For data preprocessing, ENVI4.8 version software was used to atmospheric calibration, geometric corrections, and subset via regions of interest (ROIs, vector border of study area). MODIS data used the MODIS Reprojection Tool (MRT) provided by NASA to transform the format (HDF to TIFF) and projection (from Sinusoidal projection to Geographic Lat/Lon, WGS1984).
Methods
Field study: According to landscape, land use type and salinization of land, we select 270 sites to acquire spectral data in three different geomorphic types. Description of sampling sites as shown in the Table 1.
Table 1: The coordinates and description of sampling sites.
Supervised classification
It can be used to cluster pixels in a dataset into classes corresponding to user-defined training classes. This classification type requires that select training areas for use as the basis for classification. In this study, we selected training areas (n=270) for spectral acquisition used ASD Field Spec 4Hi-Res Spectroradiometer. Applied supervised classification to interpret salinization area based on the spectral data, maximum likelihood classification is used, successfully extracted the water, desert, cropland, and salinization area etc.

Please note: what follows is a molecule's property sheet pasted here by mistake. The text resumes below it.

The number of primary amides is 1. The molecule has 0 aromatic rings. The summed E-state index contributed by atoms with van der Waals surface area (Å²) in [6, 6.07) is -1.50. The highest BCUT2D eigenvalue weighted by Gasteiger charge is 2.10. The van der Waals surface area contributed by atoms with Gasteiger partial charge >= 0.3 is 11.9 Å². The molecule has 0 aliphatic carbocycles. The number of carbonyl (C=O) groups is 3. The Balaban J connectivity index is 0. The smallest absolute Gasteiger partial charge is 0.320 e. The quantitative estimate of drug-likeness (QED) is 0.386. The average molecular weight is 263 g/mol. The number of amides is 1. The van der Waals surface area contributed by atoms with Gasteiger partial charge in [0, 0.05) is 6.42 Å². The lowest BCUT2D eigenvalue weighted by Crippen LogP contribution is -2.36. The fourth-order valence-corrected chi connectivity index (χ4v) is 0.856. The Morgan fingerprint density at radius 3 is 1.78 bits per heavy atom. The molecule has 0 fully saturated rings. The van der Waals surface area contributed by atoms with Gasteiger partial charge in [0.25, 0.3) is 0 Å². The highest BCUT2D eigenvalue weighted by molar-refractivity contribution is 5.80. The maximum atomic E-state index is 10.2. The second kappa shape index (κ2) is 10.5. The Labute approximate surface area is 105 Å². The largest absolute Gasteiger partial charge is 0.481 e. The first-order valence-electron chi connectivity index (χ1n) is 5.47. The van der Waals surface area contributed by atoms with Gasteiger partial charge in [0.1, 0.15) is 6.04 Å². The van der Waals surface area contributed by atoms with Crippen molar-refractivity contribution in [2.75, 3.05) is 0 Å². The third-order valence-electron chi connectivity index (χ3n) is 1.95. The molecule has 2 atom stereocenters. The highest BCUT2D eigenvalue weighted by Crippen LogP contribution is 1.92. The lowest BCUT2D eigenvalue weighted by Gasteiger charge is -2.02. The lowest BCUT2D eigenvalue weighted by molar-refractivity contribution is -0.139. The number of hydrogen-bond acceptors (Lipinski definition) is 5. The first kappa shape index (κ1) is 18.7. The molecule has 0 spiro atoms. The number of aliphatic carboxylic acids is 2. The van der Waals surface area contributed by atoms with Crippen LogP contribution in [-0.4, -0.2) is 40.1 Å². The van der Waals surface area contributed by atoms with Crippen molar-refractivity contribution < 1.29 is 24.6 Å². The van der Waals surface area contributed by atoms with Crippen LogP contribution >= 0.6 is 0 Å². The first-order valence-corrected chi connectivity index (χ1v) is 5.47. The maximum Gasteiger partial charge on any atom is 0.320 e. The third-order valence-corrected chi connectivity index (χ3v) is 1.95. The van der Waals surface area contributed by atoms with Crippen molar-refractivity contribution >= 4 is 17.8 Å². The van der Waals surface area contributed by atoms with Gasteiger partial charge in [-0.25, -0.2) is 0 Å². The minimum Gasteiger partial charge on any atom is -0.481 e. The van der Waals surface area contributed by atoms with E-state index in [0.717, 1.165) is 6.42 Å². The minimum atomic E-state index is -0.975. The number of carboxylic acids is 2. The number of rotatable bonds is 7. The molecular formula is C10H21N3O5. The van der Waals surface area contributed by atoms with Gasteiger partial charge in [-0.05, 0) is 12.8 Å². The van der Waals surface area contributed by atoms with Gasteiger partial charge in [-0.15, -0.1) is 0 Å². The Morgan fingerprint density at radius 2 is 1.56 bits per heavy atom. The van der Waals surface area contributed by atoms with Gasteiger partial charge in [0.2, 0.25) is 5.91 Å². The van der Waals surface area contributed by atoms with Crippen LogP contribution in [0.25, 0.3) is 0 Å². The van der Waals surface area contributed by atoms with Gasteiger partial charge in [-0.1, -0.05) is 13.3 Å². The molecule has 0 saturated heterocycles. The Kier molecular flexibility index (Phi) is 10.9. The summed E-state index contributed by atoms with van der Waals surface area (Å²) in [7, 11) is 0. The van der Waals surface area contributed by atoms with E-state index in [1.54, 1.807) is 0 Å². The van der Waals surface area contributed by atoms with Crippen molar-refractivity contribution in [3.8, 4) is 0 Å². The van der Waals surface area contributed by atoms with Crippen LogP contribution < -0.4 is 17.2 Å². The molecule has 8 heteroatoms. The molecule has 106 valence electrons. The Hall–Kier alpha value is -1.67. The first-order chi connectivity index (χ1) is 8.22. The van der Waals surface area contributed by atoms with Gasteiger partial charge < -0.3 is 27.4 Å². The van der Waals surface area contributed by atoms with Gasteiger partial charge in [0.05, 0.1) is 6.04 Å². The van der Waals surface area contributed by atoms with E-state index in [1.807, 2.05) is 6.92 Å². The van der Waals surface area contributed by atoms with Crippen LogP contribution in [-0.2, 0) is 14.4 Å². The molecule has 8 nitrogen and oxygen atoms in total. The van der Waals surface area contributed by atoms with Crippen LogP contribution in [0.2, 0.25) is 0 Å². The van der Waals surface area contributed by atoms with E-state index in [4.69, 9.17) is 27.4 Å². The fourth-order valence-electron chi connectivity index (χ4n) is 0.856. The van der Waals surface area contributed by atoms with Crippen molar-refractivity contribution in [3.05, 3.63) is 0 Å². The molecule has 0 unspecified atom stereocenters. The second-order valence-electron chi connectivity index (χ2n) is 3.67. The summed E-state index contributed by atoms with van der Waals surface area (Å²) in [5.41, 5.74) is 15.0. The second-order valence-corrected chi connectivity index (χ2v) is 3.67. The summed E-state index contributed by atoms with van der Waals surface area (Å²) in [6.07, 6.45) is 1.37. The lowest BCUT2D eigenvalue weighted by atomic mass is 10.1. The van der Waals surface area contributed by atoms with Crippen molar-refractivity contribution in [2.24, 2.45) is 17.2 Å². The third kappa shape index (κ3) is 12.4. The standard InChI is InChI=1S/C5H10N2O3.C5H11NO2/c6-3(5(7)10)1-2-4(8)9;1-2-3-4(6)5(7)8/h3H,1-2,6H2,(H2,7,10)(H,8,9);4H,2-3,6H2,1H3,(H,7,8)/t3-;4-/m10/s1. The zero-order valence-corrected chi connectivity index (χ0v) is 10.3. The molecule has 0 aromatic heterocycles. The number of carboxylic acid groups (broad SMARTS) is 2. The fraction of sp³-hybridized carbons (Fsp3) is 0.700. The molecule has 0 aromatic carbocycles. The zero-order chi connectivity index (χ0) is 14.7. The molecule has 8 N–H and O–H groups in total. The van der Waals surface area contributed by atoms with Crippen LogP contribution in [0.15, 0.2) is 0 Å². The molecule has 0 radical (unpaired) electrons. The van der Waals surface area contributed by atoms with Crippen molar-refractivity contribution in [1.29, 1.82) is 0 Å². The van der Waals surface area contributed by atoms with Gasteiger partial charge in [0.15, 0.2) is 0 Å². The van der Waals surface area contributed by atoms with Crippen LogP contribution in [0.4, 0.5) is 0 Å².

Classification scheme of soil salinization
According to the field study, surface features of remote sensing image and previous salinization classification study, we identify the classification scheme of soil salinization (Table 2).
Table 2: Classification scheme.
Regression analysis
Linear regression analysis can be used to simulate the changing trend of each pixel. Describing both the direction and steepness of the regression line, the slope coefficient of the fitted regression line at each pixel, where a slope >0 indicated an increasing trend for evapotranspiration (ET) and a slope <0 indicated a decreasing trend, was defined as:
image     (1)
Where n is 14 (years from 2000 to 2013), and METi is the year i maximum ET value from 2000 to 2013.
Estimation of cropland expansion areas
Since the popularization of drip irrigation technology, a significant amount of water has been conserved, but annual water consumption has not declined due to the subsequent reclamation of new cropland based on the increase in saved water. We estimated new reclaimed cropland areas based on the statistical data from the Statistical Yearbook of the Xinjiang Production and Construction Group, with the formula defined as:
Sn = Sw × Ws / Wd       (2)
Where Sn is the new reclaimed cropland, Sw is the area (hectare) using water-saving irrigation, Ws is the saved irrigation water capacity per ha per year (here, 690 m3) and Wd is the irrigation water consumption per ha per year (here, 7500 m3), according to the usability research.